we have reached in the document we are now publishing. Moreover
we are convinced that they are to be treated in conjunction with
the work of other bilateral ecumenical dialogues, which are also
struggling with them. They wilt be proposed for the agenda of our
future discussions. Amongst them four have a very specific meaning
for the visible unity of the Church: a) First, our dialogue has
made us aware of a point we need to consider more deeply: even if
we agree on the signification and function of the Eucharist, we
feel that we still have to discuss our traditional teaching and
practice concerning the presence of the Lord in the celebration
of the Supper, its sacrificial nature, the role of the ordained
minister and the role of the community. This is important, given
the emphasis that both Disciples and Roman Catholics put on the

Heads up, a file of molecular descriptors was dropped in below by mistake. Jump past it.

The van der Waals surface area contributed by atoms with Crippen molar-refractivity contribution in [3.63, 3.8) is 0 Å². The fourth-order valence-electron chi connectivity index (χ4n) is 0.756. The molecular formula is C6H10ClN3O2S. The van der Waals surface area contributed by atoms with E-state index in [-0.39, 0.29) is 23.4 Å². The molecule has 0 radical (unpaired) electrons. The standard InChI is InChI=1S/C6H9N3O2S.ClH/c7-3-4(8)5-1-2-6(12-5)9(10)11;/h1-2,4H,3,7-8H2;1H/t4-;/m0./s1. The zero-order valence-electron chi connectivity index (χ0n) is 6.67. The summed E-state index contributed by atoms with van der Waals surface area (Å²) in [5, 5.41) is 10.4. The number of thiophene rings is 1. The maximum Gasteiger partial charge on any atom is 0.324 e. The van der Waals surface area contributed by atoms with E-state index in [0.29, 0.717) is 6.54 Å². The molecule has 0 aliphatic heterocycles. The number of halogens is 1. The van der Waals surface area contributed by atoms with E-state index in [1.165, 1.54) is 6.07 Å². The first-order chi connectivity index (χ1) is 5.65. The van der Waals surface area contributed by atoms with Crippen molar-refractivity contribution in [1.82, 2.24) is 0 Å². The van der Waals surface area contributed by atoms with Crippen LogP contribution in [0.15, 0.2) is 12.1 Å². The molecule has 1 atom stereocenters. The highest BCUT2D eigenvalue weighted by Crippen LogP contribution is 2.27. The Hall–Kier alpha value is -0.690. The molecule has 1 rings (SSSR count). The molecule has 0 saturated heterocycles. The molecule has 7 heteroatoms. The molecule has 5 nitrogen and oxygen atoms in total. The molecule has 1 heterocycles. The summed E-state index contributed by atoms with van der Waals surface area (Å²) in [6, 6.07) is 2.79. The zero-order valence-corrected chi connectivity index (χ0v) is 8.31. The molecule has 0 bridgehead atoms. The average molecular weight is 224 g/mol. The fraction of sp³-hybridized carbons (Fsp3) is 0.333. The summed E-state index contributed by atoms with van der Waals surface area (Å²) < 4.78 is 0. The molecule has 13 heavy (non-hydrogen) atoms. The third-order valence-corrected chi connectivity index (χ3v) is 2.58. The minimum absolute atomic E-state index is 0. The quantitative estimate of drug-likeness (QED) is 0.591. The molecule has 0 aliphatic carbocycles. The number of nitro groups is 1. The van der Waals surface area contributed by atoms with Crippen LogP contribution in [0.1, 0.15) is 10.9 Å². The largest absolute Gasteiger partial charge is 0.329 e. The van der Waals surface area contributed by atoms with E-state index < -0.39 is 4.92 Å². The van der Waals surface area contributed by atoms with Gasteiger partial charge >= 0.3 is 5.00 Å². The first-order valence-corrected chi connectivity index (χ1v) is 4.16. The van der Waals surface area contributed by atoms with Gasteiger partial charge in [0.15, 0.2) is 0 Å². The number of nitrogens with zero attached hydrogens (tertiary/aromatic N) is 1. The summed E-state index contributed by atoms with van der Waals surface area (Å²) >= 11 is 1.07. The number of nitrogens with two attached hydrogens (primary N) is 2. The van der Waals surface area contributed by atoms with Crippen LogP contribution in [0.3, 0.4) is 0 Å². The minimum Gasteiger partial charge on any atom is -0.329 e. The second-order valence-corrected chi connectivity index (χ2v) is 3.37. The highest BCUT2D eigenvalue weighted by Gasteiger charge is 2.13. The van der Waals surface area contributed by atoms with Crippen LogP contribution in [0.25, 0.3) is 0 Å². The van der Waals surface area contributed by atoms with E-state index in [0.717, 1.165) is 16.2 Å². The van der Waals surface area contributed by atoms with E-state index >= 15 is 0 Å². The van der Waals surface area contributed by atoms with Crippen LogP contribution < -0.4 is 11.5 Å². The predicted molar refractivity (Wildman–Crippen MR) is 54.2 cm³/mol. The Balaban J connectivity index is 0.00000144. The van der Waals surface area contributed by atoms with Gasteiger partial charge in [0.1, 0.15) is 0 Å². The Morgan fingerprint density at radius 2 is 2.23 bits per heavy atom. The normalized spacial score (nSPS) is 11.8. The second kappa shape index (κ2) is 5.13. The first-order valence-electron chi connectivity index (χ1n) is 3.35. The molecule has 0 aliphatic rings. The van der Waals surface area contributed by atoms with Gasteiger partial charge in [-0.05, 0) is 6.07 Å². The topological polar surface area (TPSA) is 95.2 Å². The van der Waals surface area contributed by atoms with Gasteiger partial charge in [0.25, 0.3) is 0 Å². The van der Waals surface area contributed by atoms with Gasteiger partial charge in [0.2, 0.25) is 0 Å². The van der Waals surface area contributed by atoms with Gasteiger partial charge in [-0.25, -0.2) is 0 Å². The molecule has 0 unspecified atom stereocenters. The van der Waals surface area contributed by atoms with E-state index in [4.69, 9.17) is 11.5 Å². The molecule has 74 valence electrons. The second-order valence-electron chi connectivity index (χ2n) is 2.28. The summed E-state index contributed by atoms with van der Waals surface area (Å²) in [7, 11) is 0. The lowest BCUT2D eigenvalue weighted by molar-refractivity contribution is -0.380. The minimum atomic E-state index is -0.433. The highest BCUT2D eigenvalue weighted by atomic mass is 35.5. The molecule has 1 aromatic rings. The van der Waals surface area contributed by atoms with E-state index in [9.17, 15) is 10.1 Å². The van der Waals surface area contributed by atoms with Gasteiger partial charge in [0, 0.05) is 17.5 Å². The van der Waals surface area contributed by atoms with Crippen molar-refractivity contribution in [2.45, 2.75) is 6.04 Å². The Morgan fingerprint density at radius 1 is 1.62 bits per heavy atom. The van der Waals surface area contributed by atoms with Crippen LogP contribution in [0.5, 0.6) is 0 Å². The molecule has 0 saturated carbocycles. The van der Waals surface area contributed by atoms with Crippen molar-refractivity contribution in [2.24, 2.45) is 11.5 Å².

weekly celebration of the Lords Supper and its link with the visible
unity of Christians. b) A second issue is the way we understand
the fundamental structure of the Church gathered around the Eucharist
and the Catholic tradition's understanding of episcopacy — given
through a sacrament — as the institution necessary for an authentic
Eucharist to be celebrated. c) A third issue is the nature of the
rule of faith in a changing history. In what sense is ‘the faith
which was once for all delivered to the saints' expressed in the
teaching of the Church throughout the ages? d) Lastly, an issue
which requires to be explored by all the churches and communities
in dialogue with the Roman Catholic Church is the primacy of the
Bishop of Rome and the affirmation that it is founded in the will
of Christ for the Church.
These are difficult issues. Nevertheless we believe — after these
ten years of dialogue on the Church — that it will be possible to
clarify many misinterpretations (on both sides) and possibly to
discover ways of growing towards the kind of mutual metanoia (repentance)
and coming together which wilt allow very profound communion in
some of the most important gifts of the grace of God, and make possible
important and irreversible steps on our road towards the full unity
Dr Paul A. Crow. Jr Indianapolis, Indiana, U.S.A. (Co-chair)
Dr M. Eugene Boring, Forth Worth, Texas, U.S.A. (1988-92)